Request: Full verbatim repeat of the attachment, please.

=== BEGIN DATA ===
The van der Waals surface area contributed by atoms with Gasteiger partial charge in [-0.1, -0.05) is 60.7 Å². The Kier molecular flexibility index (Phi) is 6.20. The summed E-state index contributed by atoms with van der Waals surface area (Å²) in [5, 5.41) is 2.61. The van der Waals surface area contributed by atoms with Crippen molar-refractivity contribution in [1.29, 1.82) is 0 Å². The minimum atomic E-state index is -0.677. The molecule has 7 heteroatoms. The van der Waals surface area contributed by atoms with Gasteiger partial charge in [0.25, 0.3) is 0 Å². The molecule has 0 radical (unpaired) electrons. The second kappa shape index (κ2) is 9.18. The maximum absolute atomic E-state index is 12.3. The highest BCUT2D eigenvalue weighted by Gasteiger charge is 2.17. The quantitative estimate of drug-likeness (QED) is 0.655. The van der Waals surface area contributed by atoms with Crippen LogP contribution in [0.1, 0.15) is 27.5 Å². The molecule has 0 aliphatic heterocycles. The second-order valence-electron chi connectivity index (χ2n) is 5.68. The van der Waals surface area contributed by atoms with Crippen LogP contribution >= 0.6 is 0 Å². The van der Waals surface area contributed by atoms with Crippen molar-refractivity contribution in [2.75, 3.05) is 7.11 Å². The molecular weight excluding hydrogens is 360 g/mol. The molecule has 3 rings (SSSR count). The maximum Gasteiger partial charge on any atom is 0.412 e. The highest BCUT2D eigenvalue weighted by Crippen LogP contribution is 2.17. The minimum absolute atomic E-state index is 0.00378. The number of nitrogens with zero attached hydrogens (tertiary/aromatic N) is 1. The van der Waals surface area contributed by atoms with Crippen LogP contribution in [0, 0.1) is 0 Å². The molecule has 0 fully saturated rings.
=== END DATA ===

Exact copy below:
The van der Waals surface area contributed by atoms with Gasteiger partial charge in [-0.1, -0.05) is 60.7 Å². The Kier molecular flexibility index (Phi) is 6.20. The summed E-state index contributed by atoms with van der Waals surface area (Å²) in [5, 5.41) is 2.61. The van der Waals surface area contributed by atoms with Crippen molar-refractivity contribution in [1.29, 1.82) is 0 Å². The minimum atomic E-state index is -0.677. The molecule has 7 heteroatoms. The van der Waals surface area contributed by atoms with Gasteiger partial charge in [0.25, 0.3) is 0 Å². The molecule has 0 radical (unpaired) electrons. The second kappa shape index (κ2) is 9.18. The maximum absolute atomic E-state index is 12.3. The highest BCUT2D eigenvalue weighted by Gasteiger charge is 2.17. The quantitative estimate of drug-likeness (QED) is 0.655. The van der Waals surface area contributed by atoms with Crippen LogP contribution in [0.1, 0.15) is 27.5 Å². The molecule has 0 aliphatic heterocycles. The second-order valence-electron chi connectivity index (χ2n) is 5.68. The van der Waals surface area contributed by atoms with Crippen LogP contribution >= 0.6 is 0 Å². The van der Waals surface area contributed by atoms with Crippen molar-refractivity contribution in [2.75, 3.05) is 7.11 Å². The molecular weight excluding hydrogens is 360 g/mol. The molecule has 3 rings (SSSR count). The maximum Gasteiger partial charge on any atom is 0.412 e. The highest BCUT2D eigenvalue weighted by Crippen LogP contribution is 2.17. The minimum absolute atomic E-state index is 0.00378. The number of nitrogens with zero attached hydrogens (tertiary/aromatic N) is 1. The van der Waals surface area contributed by atoms with Crippen LogP contribution in [0, 0.1) is 0 Å². The molecule has 0 fully saturated rings.